No matter who wins the Presidential election tomorrow, scholars and pundits are likely to cite the three electrifying Presidential debates as pivotal moments in a hard-fought race. Mitt Romney’s flagging campaign got a huge jolt from his strong performance in the first debate against a lackluster President Obama. Other key moments included Romney’s claim to have searched “binders full of women” for qualified female candidates to fill government posts, which, thanks to real-time tweets and Facebook posts from engaged viewers, became instant Internet fodder.
But are debates just entertaining performances, or do they have a real impact on how we vote? Tomorrow, we will find out for sure whether the boost Romney gained after the first debate was enough to carry him to the White House, or whether President Obama’s more spirited performance in subsequent debates will keep him in office. Meanwhile, The Financialist has asked scholars and expert debaters where America’s style of debate comes from and what service it provides to undecided voters.
Allen Guelzo is the Henry R. Luce Professor of the Civil War Era at Gettysburg College in Pennsylvania. His book, Lincoln and Douglas: The Debates that Defined America, examines how seven debates during the 1858 senate race in Illinois elevated Abraham Lincoln from obscurity and defined him as a leader of the Republican party.
Presidential debates are important, and they continue to be important, and none more so than the latest round. It’s very evident that Governor Romney, who entered the series of debates with a campaign everyone described as faltering, has now quite suddenly turned things around to an extraordinary degree, and the fundamental reason for that hangs on his performance in the first debate. And in fact, that performance was so surprising that it forced Mr. Obama to completely readjust his debate tactics and manner.
Debating like this has been important in American politics for a long time. The most important, the most famous of all of these kinds of political debates, were those between Abraham Lincoln and Stephen Douglas in 1858 [during the Illinois Senatorial race]. Lincoln took the occasion of those seven debates with Stephen Douglas to pull off what nearly became the greatest political upset of the 19th century. Lincoln came within an ace of dumping Douglas from his seat as an incumbent, and what made it that way were the debates.
The downside of the [presidential] debates is that they rarely address substantive issues. There are really only very rarely moments when real detail gets played out. What we’re really looking at is a kind of awkward political ballet in which candidates are presenting themselves in a certain fashion. They are trying to behave according to a choreography that will please the voters. That’s not because modern debating has somehow been cheapened. Lincoln and Douglas did their share of that kind of thing, too.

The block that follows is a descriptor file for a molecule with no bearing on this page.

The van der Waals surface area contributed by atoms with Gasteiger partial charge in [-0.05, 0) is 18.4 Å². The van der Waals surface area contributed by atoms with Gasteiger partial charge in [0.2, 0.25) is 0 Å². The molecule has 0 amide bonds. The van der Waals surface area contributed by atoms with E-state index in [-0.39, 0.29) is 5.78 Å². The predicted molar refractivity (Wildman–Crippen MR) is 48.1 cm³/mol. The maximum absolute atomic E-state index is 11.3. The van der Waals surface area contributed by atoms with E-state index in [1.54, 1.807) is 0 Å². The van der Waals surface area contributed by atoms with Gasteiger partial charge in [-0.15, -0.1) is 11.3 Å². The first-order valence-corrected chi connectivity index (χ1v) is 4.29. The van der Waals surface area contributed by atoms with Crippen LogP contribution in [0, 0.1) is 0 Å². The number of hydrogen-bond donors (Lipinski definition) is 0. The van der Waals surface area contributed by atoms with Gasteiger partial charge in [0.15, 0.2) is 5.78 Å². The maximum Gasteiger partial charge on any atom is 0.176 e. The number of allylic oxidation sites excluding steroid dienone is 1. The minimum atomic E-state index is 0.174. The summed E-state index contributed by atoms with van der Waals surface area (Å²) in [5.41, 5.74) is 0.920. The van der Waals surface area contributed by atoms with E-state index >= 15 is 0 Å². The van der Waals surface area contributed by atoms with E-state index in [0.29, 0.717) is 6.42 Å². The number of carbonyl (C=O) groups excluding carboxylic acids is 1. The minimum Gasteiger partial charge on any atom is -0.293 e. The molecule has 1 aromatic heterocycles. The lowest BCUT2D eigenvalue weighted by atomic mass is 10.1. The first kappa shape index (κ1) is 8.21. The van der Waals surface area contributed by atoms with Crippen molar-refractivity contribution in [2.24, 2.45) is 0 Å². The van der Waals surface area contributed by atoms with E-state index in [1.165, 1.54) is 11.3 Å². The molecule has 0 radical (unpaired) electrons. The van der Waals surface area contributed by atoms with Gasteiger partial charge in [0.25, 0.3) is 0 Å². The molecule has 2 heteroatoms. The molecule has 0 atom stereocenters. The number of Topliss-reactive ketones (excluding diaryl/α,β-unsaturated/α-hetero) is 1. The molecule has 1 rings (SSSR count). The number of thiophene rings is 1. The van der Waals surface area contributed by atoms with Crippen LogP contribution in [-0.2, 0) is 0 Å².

David King is a senior lecturer in public policy at the Harvard Kennedy School of Government. After the 2000 presidential election, as director of a committee for the National Commission on Election Reform, he had a significant role in shaping voting rights legislation signed by President Bush.
Debates are usually held relatively close to Election Day, when “undecided voters” or “swing voters” are just beginning to pay close attention. This is true of state and local races, and especially true of the Presidential campaigns. Unlike the famed Lincoln/Douglas debates, modern ones are set pieces for voters to consider, “Is this someone whom I think I can trust? Does this person share my values? Would I want this person to be my friend, or my partner?” Many of the cues that people get from debates are non-verbal, too. It is hard to hold dozens of policy positions in our minds and, as voters, to weigh them rationally. Instead, we develop shorthand hunches about trustworthiness and likeability. Today’s debates are less about what candidates say than how voters react to what they are seeing on the screen.
In 2002, Jonathan Paul won the National Debate Tournament for Northwestern University. He now coaches the top-ranked Georgetown University policy debate team.
Presidential debates don’t really have a close counterpart [in competitive debating], but they resemble a hybrid of policy and parliamentary-style debate. The topics are policy-related questions, but the time limits and structure resemble the more informal parliamentary style.
Presidential debates are not well-suited for candidates to persuade the public about particular policies that they support. The strict time limits place a premium on quick one-liners at the expense of well-reasoned and supported arguments. As a result, the debates end up being judged based on which candidate looked more competent under pressure and not on the merits of specific public policy questions. The debates could be more substantive if they allowed the candidates to speak for longer amounts of time. Something akin to the debates between Lincoln and Douglas, which featured an hour-long speech followed by a 30-minute rebuttal. Of course, such a change would probably dramatically reduce the popularity of the debates and appeal only to a very wonkish segment of the public.
*Interviews have been lightly edited for grammar.